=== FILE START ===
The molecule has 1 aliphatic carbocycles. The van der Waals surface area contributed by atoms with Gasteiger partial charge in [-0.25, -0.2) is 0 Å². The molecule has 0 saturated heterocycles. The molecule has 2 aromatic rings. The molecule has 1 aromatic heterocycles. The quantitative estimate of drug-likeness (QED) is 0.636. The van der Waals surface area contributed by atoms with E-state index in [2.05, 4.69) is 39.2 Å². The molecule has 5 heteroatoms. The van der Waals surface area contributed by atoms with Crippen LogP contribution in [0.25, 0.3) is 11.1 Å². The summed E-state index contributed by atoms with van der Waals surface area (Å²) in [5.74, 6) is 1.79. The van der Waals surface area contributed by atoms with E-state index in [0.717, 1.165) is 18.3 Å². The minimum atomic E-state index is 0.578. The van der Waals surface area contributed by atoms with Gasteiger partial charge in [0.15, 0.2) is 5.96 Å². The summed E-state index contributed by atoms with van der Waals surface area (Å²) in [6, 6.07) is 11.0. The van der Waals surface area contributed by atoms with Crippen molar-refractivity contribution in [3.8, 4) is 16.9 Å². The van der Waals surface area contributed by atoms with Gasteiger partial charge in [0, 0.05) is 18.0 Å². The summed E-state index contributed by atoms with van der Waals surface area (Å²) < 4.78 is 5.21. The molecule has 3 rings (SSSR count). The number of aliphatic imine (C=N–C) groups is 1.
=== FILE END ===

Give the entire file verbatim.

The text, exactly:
The molecule has 1 aliphatic carbocycles. The van der Waals surface area contributed by atoms with Gasteiger partial charge in [-0.25, -0.2) is 0 Å². The molecule has 0 saturated heterocycles. The molecule has 2 aromatic rings. The molecule has 1 aromatic heterocycles. The quantitative estimate of drug-likeness (QED) is 0.636. The van der Waals surface area contributed by atoms with E-state index in [2.05, 4.69) is 39.2 Å². The molecule has 5 heteroatoms. The van der Waals surface area contributed by atoms with Crippen LogP contribution in [0.25, 0.3) is 11.1 Å². The summed E-state index contributed by atoms with van der Waals surface area (Å²) in [5.74, 6) is 1.79. The van der Waals surface area contributed by atoms with E-state index in [0.717, 1.165) is 18.3 Å². The minimum atomic E-state index is 0.578. The van der Waals surface area contributed by atoms with Gasteiger partial charge in [0.15, 0.2) is 5.96 Å². The summed E-state index contributed by atoms with van der Waals surface area (Å²) in [6, 6.07) is 11.0. The van der Waals surface area contributed by atoms with Crippen molar-refractivity contribution in [3.8, 4) is 16.9 Å². The van der Waals surface area contributed by atoms with Gasteiger partial charge in [0, 0.05) is 18.0 Å². The summed E-state index contributed by atoms with van der Waals surface area (Å²) < 4.78 is 5.21. The molecule has 3 rings (SSSR count). The number of aliphatic imine (C=N–C) groups is 1.